Aya of Yop City was a graphic novel I randomly picked up off the shelf after seeing it mentioned several times in various places. I’m glad I did, even though it isn’t my favorite graphic novel by any means. For one thing, it provides a really insightful look at daily life in Ivory Coast in the 1970’s–and how often do you find a book that takes you there? I think this is the first book I’ve found that is set in Ivory Coast at all, regardless of the time period. And I think the style and plot of this book allow it to present a good picture of the culture, which is really neat. Furthermore, the story is funny (especially Hyacinte going around taking snapshots of everyone) and warm. I found the author’s explanations in the back of the book about child-rearing in this sort of community was also really interesting, as well as the way this is played out in the plot. The art is really attractive and bright; it fits the story well and gives a great feel for the community. On the other hand, I found the extent to which the book was scattered around numerous people and plots to be somewhat distracting. And the number of affairs going on in the story was a bit much. . . . I guess what I’m trying to say is that I would have enjoyed this graphic novel even more if it had been more focused on Aya herself, who is a fascinating character. Maybe it’s my own fault for jumping in on the second volume (although I have to say that this volume is generally quite easy to get into without feeling like you missed a lot from the first volume). In any case, for those who enjoy graphic novels full of drama and culture, I think Aya of Yop City would be an interesting choice to try.
Authors: Tom & Nimue Brown
Illustrator: Tom Brown
Hopeless, Maine, vol. 1
My rating: 3.5 of 5
Hopeless . . . both a place and a state of being on this cursed island off the coast of Maine. It is a place where the sun never shines, a place that invites demons–both metaphorical and actual. Salamandra is found alone (apart from the creepies) in a huge gothic house. Not a place to leave a child, so she is brought to an orphanage where she fits in not one bit. In her friendless state, she is approached by a smiling girl . . . whom no one else can see.
Personal Demons is not your typical graphic novel, that’s for sure. It’s more atmospheric rather than action oriented. And the atmosphere is done brilliantly. The whole setting is this eerie, dark gothic island inhabited not just by people but by all sorts of oddities that appear inspired by Hieronymus Bosch himself. The art is beautiful but atypical. (I believe this started as a webcomic, and there’s the freedom and individuality of style to this graphic novel that you would expect in a high-quality webcomic.) It’s done almost entirely in a dark monochromatic palette, barring a few flashes of brilliant color to emphasize the presence of magic (and yes, there’s definitely magic in this story). For the art, the concept, and the actualization of the concept I would have to give this book a 5 out of 5 rating. Where it fell flat for me, personally, was in the story itself. I didn’t fall in love with the characters, and the plot was not particularly original . . . thus the 3.5 instead of 5 stars. Still, Personal Demons is definitely an interesting graphic novel if only for the originality of the concept and the art–well worth giving it a try.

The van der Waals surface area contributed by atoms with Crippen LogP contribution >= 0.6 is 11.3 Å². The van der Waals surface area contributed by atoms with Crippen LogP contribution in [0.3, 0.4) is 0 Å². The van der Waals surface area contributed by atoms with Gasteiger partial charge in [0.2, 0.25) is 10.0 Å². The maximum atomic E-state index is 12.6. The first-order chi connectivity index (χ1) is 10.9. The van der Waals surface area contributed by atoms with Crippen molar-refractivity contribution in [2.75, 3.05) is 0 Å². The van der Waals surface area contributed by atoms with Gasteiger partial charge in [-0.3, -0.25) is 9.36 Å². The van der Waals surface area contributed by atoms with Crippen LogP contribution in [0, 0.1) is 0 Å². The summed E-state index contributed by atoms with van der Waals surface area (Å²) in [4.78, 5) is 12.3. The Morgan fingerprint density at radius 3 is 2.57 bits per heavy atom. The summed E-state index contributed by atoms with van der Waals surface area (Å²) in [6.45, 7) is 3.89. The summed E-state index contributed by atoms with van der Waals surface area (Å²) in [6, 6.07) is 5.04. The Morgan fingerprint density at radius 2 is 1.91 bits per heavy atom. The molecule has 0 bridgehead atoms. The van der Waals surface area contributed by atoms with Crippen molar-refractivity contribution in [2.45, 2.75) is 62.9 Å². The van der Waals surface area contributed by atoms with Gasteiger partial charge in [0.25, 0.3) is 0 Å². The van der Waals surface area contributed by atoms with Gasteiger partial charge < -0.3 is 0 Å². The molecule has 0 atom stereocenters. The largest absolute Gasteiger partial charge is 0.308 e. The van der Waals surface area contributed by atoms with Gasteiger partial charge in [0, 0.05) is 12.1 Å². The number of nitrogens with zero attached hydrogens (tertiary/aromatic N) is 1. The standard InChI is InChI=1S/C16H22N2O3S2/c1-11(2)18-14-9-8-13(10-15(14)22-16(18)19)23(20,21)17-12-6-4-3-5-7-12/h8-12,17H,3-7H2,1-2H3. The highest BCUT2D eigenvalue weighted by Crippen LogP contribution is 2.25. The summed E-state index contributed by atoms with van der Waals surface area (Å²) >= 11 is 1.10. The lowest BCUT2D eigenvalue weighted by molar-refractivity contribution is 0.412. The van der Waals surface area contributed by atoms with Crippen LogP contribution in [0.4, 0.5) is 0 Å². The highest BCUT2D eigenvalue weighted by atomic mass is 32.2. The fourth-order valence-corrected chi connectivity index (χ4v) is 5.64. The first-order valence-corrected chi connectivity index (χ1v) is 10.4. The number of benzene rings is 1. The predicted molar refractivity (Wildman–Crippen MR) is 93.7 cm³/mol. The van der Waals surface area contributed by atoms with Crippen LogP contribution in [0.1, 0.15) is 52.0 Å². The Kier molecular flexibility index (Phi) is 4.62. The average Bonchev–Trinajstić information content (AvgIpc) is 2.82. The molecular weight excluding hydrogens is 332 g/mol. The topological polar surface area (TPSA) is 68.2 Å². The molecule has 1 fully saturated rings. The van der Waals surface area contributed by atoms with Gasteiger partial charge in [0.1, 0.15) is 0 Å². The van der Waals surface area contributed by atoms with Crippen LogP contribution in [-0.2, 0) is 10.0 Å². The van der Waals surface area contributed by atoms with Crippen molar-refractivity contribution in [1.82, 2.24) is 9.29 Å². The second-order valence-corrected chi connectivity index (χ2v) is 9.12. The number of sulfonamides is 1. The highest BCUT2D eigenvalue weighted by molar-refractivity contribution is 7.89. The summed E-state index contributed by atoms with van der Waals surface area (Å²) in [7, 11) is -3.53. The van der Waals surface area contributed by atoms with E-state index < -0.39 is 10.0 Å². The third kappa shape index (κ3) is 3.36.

Author/Illustrator: Raina Telgemeier
Colors: Braden Lamb
My rating: 4.5 of 5
Cat’s family is moving from the warmth and sun of southern California to the fog and chill of the northern coast, specifically a small old town named Bahía de la Luna. The doctors say it will be better for Cat’s little sister Maya there, that the coolness and moisture will make her cystic fibrosis easier to handle. Maybe so, but Cat’s still not happy about the move . . . or about all the ghost legends that seem to be emphasized throughout the town.
I love Raina Telgemeier’s graphic novels; they’re so full of life and fun, yet they deal with real, tough stuff as well. Ghosts is no exception, that’s for sure. It’s a real ghost story, but not so much a scary one. Rather, this book pulls heavily on traditions such as Día de los Muertos in which the spirits of the dead are friendly and welcome instead of haunting and scary. Not that Cat doesn’t have her share of scares along the way to realizing this. Cat’s part of the story is great in that it deals with very real-life fears–change, family illness, and death for a start. Because let’s face it, real life can be every bit as scary as ghosts, maybe even more so. Maya is the perfect balance for Cat’s uncertainty; however ill she may be, she’s full of life and spunk and energy. She’s just a great all-around character who’s lots of fun to read. I also really appreciated that the author chose to discuss cystic fibrosis and all the crazy stuff people who have it must handle on a daily basis. And of course, the art is classic Raina Telgemeier, so lots of fun there–I really loved all the Día de los Muertos influences and scenes in the art. Very cool. So yeah, basically Ghosts is a really great middle-grade graphic novel that I would highly recommend for readers 10 and up (including adults).
Editor: Kazu Kibuishi
My rating: 4 of 5
The great thing about doors–and perhaps the scary thing, too–is that you never quite know what might be behind them. Just look what Lucy found when she opened the wardrobe doors to play hide-and-seek! In this collection of graphic shorts, we find (and open) doors in closets and in tombs–even in the mind itself!
I have loved Kibuishi’s Amulet books, so I was very curious to see what sort of collection he would pull together. And I must say, I very much enjoyed this collection. There’s a lot of variety, but the “hidden door” theme ties the stories together nicely. There are funny stories, and thought-provoking stories, and wonder-filled stories–and maybe they’re all a little bit of all of those. In any case, they share a beauty, charm, and warmth that is quite delightful, one that can be appreciated by everyone from grade-school kids to adults. Definitely recommended–especially for those who would like to try out the writing styles of different graphic novelists.
Contributors: Kazu Kibuishi, Jen Breach, Jason Caffoe, Steve Hamaker, Faith Erin Hicks, Douglas Holgate, Johane Matte, Jen Wang, Mary Cagle, Denver Jackson, & Noreen Rana